For the uninitiated:
In playing deal or no deal, the player is presented with one of 22 boxes (randomly selected) each containing different sums of money, he then asks in turn for each of the 21 remaining boxes to be opened, occasionally receiving an offer (from a wholly unconvincing 'banker' figure) for the mystery amount in his box.
If he rejects all of the offers along the way, the player is allowed to work his way through several (for some unfathomable reason, emotionally charged) box openings until there remain only two unopened boxes: one of which is his own, the other not. He is then given a choice to stick or switch (take the contents of his own box or the other), something he then agonises pointlessly over for the next 10 minutes.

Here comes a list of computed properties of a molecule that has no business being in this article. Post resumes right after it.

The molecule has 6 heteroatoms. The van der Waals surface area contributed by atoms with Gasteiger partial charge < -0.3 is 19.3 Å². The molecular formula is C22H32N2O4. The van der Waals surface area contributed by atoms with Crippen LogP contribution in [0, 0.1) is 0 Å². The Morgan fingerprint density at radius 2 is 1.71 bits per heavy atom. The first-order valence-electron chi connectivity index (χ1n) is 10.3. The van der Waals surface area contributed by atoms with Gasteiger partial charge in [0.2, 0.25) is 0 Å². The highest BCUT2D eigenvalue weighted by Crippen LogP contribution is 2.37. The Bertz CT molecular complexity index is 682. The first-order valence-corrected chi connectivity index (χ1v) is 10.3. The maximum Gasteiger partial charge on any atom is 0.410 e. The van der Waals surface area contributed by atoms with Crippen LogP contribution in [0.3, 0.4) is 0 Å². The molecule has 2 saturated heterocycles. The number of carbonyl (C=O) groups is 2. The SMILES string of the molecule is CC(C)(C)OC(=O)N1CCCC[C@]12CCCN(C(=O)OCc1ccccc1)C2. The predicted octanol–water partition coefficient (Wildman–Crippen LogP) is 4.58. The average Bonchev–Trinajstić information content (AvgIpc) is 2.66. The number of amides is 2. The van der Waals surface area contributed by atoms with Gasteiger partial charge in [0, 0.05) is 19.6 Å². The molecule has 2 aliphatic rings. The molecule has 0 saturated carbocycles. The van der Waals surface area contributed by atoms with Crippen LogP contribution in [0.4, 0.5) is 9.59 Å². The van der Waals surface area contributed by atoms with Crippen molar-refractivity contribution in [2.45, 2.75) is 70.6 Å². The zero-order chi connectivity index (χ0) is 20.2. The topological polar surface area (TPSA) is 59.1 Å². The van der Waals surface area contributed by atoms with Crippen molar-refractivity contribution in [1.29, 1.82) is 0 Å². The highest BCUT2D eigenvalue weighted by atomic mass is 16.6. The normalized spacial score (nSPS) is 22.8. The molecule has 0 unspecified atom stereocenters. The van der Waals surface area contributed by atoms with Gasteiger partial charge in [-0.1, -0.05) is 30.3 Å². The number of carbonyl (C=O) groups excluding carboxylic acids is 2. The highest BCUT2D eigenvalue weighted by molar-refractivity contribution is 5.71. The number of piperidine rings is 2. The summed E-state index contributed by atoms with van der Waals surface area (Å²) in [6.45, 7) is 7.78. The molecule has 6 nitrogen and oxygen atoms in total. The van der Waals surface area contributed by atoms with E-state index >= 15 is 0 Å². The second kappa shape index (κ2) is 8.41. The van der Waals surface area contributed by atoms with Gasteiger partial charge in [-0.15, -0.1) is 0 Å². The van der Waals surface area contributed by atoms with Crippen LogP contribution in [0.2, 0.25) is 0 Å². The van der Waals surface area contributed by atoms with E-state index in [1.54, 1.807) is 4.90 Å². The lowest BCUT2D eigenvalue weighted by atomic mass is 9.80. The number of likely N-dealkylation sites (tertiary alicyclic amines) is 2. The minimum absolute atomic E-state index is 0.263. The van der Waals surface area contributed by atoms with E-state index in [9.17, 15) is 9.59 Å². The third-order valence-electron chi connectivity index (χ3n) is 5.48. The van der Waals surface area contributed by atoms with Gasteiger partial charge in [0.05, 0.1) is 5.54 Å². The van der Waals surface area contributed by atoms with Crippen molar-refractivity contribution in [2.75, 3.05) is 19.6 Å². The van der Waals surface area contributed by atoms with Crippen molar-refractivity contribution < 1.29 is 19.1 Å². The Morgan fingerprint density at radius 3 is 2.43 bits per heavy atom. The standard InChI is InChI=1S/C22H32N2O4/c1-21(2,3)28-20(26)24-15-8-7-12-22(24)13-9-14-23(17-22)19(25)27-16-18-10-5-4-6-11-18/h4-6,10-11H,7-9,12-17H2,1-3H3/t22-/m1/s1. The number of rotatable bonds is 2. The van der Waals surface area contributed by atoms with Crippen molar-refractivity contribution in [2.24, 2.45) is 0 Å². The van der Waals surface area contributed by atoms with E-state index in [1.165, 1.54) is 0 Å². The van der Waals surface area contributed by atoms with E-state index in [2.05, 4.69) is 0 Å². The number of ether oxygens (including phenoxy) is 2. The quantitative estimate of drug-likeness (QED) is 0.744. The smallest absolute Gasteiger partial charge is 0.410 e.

[If you have not seen the monty hall 'paradox' check out this wikipedia link and prepare to be baffled, then enlightened, then disappointed that the whole thing is so trivial. After which feel free to read on.]
There is a certain similarity, you will agree, between the situation a deal or no deal player finds himself in having rejected all offers and the dilemma of Monty's contestant in the classic problem: several 'bad choices' have been eliminated and he is left with a choice between a better and worse choice with no way of knowing between them.
Question: The solution to the monty hall problem is that it is, in fact, better to switch- does the same apply here? Does this depend upon the money in the boxes? Should every player opt for 'switch', cutting the 10 minutes of agonising away???